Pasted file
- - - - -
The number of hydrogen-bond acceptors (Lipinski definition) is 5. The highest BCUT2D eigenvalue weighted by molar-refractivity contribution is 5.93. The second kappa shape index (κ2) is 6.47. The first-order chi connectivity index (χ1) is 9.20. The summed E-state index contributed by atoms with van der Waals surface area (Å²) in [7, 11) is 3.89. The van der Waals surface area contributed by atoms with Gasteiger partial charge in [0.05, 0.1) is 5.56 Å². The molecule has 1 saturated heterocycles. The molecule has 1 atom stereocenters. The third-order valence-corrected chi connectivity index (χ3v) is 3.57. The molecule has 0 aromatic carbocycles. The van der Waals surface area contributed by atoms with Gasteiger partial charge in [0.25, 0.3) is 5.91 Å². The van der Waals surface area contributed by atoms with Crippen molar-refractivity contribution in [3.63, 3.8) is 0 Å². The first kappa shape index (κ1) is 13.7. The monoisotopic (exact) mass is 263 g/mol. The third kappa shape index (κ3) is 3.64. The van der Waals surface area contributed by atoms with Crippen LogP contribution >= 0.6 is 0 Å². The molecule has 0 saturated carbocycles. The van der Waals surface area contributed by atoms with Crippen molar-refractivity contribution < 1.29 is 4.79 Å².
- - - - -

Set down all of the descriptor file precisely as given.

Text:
The number of hydrogen-bond acceptors (Lipinski definition) is 5. The highest BCUT2D eigenvalue weighted by molar-refractivity contribution is 5.93. The second kappa shape index (κ2) is 6.47. The first-order chi connectivity index (χ1) is 9.20. The summed E-state index contributed by atoms with van der Waals surface area (Å²) in [7, 11) is 3.89. The van der Waals surface area contributed by atoms with Gasteiger partial charge in [0.05, 0.1) is 5.56 Å². The molecule has 1 saturated heterocycles. The molecule has 1 atom stereocenters. The third-order valence-corrected chi connectivity index (χ3v) is 3.57. The molecule has 0 aromatic carbocycles. The van der Waals surface area contributed by atoms with Gasteiger partial charge in [0.25, 0.3) is 5.91 Å². The van der Waals surface area contributed by atoms with Crippen molar-refractivity contribution in [3.63, 3.8) is 0 Å². The first kappa shape index (κ1) is 13.7. The monoisotopic (exact) mass is 263 g/mol. The third kappa shape index (κ3) is 3.64. The van der Waals surface area contributed by atoms with Crippen LogP contribution >= 0.6 is 0 Å². The molecule has 0 saturated carbocycles. The van der Waals surface area contributed by atoms with Crippen molar-refractivity contribution < 1.29 is 4.79 Å².